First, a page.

As we’ve seen with the opioid epidemic sweeping across the country, the more available a prescription drug becomes, the greater the potential seems to become for that prescription drug to be abused. As drug companies flood American cities and towns with more painkillers than they could possibly take under normally-prescribed conditions, the number of overdoses and deaths has skyrocketed.
Sadly, that same kind of dependency and abuse is now starting to show itself among those taking testosterone supplements to counteract testosterone deficiency; a normal aspect of the aging process.
Testosterone deficiency, also known by the corporate-created moniker “Low-T,” occurs in most men as they grow older. An increasing number of men, in an effort to reverse or stave off the aging process, have turned to testosterone therapy in response. The therapies are sold under names like AndroGel, Axiron, Fortesta, Striant, and Testim.
The health risks of testosterone therapy have been known for years. Recent studies even show a possible link between testosterone therapy and heart attack, stroke, and even death.
Now the FDA is updating the warning label and physician information guides for testosterone supplements to include information pertaining to dependency and abuse. Such abuse can have wide-ranging detrimental effects on a patient including the brain, liver, and endocrine system, as well as the patient’s overall mental health.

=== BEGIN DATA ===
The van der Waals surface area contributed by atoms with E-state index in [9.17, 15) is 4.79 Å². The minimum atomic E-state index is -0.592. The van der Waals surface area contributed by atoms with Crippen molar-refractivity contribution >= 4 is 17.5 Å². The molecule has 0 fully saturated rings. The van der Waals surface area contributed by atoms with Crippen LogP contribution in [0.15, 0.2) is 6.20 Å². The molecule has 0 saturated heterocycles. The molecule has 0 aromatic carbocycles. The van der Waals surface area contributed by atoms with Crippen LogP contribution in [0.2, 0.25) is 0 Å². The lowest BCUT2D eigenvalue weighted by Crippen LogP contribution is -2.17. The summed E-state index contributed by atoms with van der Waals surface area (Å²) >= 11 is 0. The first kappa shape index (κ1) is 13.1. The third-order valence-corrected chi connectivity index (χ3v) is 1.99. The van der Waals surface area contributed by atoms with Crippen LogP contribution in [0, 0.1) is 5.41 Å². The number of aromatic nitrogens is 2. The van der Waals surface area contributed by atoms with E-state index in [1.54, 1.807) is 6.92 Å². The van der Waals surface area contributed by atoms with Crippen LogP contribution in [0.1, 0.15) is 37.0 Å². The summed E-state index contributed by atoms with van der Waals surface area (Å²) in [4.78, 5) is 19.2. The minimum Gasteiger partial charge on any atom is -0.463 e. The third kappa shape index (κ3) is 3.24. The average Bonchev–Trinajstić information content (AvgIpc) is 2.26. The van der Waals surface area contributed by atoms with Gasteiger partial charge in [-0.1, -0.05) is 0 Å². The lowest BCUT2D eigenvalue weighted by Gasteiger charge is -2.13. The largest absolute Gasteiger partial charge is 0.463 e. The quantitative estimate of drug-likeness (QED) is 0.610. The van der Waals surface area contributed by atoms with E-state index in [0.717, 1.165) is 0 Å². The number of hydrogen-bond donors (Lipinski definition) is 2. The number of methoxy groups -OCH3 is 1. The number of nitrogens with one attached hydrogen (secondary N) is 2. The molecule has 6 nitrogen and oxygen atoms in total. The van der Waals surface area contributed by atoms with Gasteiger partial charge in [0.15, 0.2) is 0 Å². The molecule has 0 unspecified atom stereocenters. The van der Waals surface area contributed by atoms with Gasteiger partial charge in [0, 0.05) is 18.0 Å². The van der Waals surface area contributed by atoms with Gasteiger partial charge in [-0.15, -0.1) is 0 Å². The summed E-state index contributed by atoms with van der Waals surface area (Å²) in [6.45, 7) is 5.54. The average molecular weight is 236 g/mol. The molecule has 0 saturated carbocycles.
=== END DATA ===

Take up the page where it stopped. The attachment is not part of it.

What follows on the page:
The warnings will be applied across the entire range of testosterone products since they’re included among other drugs within the family of anabolic androgenic steroids, or AAS. Once thought to be isolated to athletes and body builders, the advent of testosterone therapy supplements has increased the number of potential testosterone abusers by untold numbers. As a result, everyone from the stereotypical “roid-rager” to a friend’s grandfather could, potentially, be at risk of abusing these dangerous hormones.
According to the FDA, those that abuse testosterone can also find themselves in the depths of withdrawal symptoms including depression, fatigue, irritability, loss of appetite, lowered sex drive, and an inability to sleep.
The agency is asking medical professionals to use its MedWatch program to report adverse effects or side effects of testosterone therapy and other steroid abuse.